flo and eddie Archive

They Showed Us: ‘The Turtles Present the Battle of the Bands’ at 40

By the beginning of 1968, the concept album was very much in vogue; the form was in its ascendancy, with high-profile releases like the Beach Boys’ Pet Sounds (released May 1966), the Beatles’ Sgt. Pepper’s Lonely Hearts Club Band (released May 1967), The Who Sell Out (December ‘67) and the Moody Blues’ Days of Future

DVD Review: Freak Jazz, Movie Madness and Another Mothers

The back catalog of Frank Zappa is massive, and massively intimating. Never the most commercially-minded of artists, the virtuoso Zappa recorded and released more than fifty albums during his lifetime. (His estate has more than doubled his catalog, with all manner of posthumous releases; his so-called “100th album” is due out soon.) With albums that

A Chat With The Turtles’ Mark Volman, Part 2

Continued from Part One… Bill Kopp: I was ten when the film came out, and even though Dirty Duck was a cartoon, I wasn’t allowed to see that one. It got an X rating… Mark Volman: Right! “Livin’ in the Jungle” came from that, and several others. “Get Away,” “This Could Be the Day,” an

Funny You Should Mention It: Howard Kaylan’s Shell Shocked (Part Three)

Continued from Part Two… Bill Kopp: One area you didn’t spend a lot of time on was the studio sessions. You didn’t avoid them, for sure, but neither did you get into deep detail about the recording. Howard Kaylan: That’s the most boring shit in the world! I can tell you, but it doesn’t matter.

Funny You Should Mention It: Howard Kaylan’s Shell Shocked (Part Two)

Continued from Part One… Bill Kopp: I’ve read a lot of Jeff Tamarkin‘s work, and I’ve had a long conversation with you. So one of the things that impressed me about Shell Shocked is how perfectly it reflects what I expect to be your “voice.” He’s essentially invisible, which I’m sure was the plan. Can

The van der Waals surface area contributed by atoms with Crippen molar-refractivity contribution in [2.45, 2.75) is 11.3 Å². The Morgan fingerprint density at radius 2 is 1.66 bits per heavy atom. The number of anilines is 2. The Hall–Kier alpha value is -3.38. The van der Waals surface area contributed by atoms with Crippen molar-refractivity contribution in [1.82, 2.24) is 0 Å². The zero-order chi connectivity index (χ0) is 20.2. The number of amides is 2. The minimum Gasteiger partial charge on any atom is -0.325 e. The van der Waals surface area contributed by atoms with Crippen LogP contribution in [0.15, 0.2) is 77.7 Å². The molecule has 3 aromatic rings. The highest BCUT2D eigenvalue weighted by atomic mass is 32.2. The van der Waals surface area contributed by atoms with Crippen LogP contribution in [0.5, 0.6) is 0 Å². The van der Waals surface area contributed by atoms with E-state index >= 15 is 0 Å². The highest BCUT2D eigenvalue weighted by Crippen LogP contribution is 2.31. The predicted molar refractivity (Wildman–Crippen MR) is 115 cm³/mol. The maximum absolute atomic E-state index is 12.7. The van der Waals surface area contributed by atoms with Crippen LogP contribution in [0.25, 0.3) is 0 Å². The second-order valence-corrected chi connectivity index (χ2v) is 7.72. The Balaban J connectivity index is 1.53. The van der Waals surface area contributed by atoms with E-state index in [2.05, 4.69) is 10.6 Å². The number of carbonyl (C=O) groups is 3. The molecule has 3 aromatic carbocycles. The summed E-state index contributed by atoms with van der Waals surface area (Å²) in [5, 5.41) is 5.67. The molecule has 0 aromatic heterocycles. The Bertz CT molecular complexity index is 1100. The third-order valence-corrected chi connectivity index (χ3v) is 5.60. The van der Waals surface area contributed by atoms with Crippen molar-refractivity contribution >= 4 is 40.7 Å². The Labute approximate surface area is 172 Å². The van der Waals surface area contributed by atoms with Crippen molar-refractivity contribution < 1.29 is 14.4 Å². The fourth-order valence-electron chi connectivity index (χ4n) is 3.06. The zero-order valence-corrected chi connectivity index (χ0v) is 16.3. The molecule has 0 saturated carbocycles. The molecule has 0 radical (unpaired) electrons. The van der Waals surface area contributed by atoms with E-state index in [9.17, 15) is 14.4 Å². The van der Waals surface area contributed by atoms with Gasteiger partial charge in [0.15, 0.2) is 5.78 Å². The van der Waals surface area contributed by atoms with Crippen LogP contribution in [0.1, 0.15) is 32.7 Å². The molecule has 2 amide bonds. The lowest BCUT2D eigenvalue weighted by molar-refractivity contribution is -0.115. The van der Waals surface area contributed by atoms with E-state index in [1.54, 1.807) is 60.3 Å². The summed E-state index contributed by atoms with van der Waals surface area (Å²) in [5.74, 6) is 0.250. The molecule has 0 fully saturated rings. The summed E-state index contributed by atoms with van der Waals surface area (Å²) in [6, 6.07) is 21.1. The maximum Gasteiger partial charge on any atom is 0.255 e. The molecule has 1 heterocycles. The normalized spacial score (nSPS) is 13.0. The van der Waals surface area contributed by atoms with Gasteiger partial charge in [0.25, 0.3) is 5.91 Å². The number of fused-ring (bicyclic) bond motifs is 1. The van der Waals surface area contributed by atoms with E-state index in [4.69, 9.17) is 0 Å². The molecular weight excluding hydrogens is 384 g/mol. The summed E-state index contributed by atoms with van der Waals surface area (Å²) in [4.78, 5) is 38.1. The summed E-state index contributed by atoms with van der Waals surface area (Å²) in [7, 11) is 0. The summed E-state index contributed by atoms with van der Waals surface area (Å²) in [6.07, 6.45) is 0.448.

Funny You Should Mention It: Howard Kaylan’s Shell Shocked (Part One)

Autobiography or no, Howard Kaylan is an engaging, colorful character. His life story is full of highs and lows, but his highs and lows were set against the backdrop of being on one of the 1960s more popular bands (The Turtles) and then as part of the mad ensemble known as Frank Zappa‘s Mothers. In

Album Review: The Turtles – Happy Together (180g vinyl)

In my last entry I covered the new 180-gram vinyl monaural reissue of The Turtles‘ debut LP, It Ain’t Me, Babe. Released in tandem in 2013 on their own FloEdCo imprint was their third album. Eighteen months after It Ain’t Me, Babe (we’re skipping their 1966 LP You Baby, as it hasn’t been re-released on

Album Review: The Turtles – It Ain’t Me, Babe (180g vinyl)

A few weeks ago, I had the honor and pleasure of interviewing Howard Kaylan. For the second time, as it happens. The first was a few years ago in connection with the film My Dinner With Jimi, based on his experiences in The Turtles. This most recent conversation – soon to be a feature here

Preview: My Talk With Howard / My Dinner With Jimi

This evening I had the honor and pleasure to speak at great length with Howard Kaylan. Known to some as “Eddie” (as in, Flo and Eddie), vocalist for FZ’s Mothers, known to many others as the lead singer for the Turtles, Howard is also the screenwriter of a lovely new film — just out on